Just before Christmas I had a call from a member who suggested we reprint some tips on how to get the most out of a seminar or an educational session… and here they are:

  1. Listen attentively and take brief but accurate notes.
  2. Share your relevant experience with friends.
  3. Ask questions if you don’t understand. The only bad question is the one not asked.
  4. Give and receive feedback, when requested, in a positive and constructive manner.
  5. Be considerate regarding the needs and opinions of others.
  6. Enter discussions with enthusiasm. You will gain from the program only as much as you put into it.

Green superintendents often say the most irksome problems on the golf course are not replacing divots. In 1920 a New York Parks Commissioner charged a group of golfers by appointing them to the honorable position of divot officers. They were to warn other players about replacing upturned turf.

Did you know a typical 18 hole golf course
produces enough oxygen to support up to 7000 people. It’s too bad people don’t dwell on this, but they’d rather condemn pesticide use.

Every turf manager should name his chainsaw “Lightening”. When a person, golfer or member asks what happened to the beautiful poplar that used to be behind #4 green (never mind about the roots sucking everything out of the green) you can look him or her square in the eye and say: “Lightening got it.” Works every time.

Most oil seals are trouble-free for the life of the machine. Seals that fail often give advance warning in the form of dripping oil or seeping from around its edges. Seals are too cheap to take shortcuts with. It often takes a lot of labour to disassemble a machine’s main drive train to get at a leaky seal. Don’t risk having to redo the job by trying to save a few pennies on the oil seals. It’s smart to use the original equipment parts or get seals from a reputable supply-house. Most seals carry a manufacturer’s numerical code to help ensure the proper replacement is used.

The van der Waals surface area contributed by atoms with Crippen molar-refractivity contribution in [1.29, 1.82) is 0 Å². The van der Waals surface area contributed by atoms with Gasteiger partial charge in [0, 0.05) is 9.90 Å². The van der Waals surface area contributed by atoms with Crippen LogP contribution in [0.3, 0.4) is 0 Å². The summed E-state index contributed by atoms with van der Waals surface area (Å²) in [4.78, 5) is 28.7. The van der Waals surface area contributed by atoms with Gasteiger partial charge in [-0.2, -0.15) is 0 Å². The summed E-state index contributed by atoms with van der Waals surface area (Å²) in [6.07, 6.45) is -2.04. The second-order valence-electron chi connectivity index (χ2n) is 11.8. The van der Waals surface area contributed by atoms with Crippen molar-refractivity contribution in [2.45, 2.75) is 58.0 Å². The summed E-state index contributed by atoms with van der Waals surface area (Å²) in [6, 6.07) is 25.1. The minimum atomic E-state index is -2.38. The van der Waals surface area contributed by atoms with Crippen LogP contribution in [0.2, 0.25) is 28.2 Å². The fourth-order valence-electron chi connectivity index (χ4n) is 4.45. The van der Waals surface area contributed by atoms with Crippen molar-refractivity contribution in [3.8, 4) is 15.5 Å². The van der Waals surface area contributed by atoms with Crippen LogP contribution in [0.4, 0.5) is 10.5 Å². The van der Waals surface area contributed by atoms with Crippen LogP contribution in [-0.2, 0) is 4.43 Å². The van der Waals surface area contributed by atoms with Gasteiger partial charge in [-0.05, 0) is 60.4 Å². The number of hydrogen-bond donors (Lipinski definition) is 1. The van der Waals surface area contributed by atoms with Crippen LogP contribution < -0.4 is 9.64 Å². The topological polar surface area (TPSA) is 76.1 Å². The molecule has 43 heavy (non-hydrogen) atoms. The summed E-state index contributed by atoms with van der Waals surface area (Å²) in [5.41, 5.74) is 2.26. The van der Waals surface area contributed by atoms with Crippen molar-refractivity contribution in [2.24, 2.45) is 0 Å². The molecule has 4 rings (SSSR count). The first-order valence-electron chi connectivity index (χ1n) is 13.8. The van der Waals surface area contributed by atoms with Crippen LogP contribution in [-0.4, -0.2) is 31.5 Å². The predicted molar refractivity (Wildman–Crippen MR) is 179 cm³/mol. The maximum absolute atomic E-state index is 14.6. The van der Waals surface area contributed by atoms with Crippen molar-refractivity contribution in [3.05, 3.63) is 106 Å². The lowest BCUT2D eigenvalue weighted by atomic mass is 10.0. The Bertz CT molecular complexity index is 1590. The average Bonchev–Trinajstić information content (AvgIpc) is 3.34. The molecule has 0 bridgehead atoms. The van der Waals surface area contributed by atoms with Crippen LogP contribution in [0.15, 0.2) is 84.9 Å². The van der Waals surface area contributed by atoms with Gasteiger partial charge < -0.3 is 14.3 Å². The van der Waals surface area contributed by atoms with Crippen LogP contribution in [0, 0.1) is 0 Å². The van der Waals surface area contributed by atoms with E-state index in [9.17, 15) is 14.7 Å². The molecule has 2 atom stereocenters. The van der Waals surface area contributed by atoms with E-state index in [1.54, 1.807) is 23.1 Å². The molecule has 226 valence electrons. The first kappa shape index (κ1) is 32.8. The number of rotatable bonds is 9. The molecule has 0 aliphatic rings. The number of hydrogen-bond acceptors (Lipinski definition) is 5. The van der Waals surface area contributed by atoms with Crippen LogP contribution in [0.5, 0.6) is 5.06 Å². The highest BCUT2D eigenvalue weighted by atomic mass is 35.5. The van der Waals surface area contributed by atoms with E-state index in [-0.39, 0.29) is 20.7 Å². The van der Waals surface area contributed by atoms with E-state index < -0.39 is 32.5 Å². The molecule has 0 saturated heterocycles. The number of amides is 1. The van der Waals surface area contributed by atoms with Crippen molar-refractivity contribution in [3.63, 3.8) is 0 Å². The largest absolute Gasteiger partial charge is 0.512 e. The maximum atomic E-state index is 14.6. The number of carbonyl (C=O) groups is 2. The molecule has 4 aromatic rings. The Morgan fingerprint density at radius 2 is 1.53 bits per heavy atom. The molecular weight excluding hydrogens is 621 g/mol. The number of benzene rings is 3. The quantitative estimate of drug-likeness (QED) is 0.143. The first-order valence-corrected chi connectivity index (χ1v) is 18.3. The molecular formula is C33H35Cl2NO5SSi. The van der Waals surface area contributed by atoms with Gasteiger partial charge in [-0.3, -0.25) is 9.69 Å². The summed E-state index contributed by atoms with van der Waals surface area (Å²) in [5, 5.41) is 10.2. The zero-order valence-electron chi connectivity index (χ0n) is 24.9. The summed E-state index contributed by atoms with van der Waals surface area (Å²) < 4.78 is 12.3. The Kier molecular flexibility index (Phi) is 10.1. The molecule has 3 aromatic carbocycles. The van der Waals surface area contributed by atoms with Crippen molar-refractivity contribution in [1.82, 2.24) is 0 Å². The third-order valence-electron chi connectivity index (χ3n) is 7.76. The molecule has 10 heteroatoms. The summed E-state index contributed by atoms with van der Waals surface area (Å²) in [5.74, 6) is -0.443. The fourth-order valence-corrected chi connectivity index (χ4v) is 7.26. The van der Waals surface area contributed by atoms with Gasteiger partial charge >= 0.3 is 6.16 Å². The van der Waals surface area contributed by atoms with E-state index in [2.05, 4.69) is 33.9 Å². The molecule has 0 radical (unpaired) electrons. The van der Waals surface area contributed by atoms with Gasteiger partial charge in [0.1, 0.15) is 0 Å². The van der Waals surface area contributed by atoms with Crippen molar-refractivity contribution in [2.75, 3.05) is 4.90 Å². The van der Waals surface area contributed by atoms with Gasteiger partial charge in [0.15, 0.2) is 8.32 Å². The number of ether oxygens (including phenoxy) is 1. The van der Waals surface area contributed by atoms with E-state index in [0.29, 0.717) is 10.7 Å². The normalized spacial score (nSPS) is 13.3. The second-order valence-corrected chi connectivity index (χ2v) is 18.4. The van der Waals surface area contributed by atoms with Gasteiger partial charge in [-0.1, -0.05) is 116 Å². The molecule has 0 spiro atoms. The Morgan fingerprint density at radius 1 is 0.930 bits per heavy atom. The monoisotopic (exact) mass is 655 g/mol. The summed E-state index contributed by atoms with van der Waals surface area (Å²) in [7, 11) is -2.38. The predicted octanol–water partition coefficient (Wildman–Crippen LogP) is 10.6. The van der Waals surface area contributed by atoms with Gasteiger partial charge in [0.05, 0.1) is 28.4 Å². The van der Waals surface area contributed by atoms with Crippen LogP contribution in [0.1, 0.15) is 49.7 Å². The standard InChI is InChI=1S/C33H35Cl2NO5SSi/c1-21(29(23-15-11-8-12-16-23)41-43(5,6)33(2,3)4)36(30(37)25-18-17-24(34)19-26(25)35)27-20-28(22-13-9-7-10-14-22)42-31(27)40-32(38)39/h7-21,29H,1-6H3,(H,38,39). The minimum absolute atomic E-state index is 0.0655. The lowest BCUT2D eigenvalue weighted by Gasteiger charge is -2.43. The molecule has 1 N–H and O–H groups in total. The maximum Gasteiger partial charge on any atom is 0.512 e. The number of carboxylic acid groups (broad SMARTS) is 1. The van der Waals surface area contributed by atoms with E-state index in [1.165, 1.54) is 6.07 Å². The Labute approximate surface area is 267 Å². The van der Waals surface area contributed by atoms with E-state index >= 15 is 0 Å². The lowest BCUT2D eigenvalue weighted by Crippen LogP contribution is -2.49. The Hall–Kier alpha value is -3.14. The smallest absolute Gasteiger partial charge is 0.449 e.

The S.T.A. Spring Seminar will be held March 18th & 19th. The C.G.S.A. Seminar will be held March 19th. The topic – Managing Trees in Parks, on Golf Courses and in Towns. The speaker will be John Ball from the University of South Dakota. March 18th will include two 2-hour sessions, followed by a reception. Around this time Oakcreek is hosting a service school.

After playing 54 holes with NBA star Michael Jordan, Tiger woods had this to say: “Let’s just say he made a very nice donation to the Tiger Woods Spending Fund”.

Ken Lintott wants to know if anyone knows the difference between a whiff, a fresh air shot and a practice swing. Barry Carpenter, the big boss at Oakcreek, says golfers don’t swear after a practice swing. Carpenter also wants to know “Who was the guy that invented golf and said it was fun?” Laurie Unruh came up with the answer: “The same guy that invented bag pipes and called it music.”

Just before Christmas I talked to Wayne Berry who has spent some time working with Clarks Supply and Service. Wayne really enjoyed his second career but is retiring again. He promised to keep in touch, saying he was going to keep busy honing his golfing skills.

Recently I made arrangements to visit our daughter
and son-in-law in North Carolina. After this, we’ll head to Hilton Head Island and visit Savannah and Charleston South Carolina. After returning home, my wife is off to Australia with her sister and friends. I’m staying home to promote our seminar March 18th & 19th. Have a great 2008!

More in this category: « December 2007 February 2008 »

About the STA

  • Saskatchewan's Turfgrass Association, founded in 1979, is a non-profit organization. The S.T.A. was organized by a group of Turfgrass Professionals which has grown to include people from Parks, Golf Courses, Sod Growers, Cities and Commercial Companies.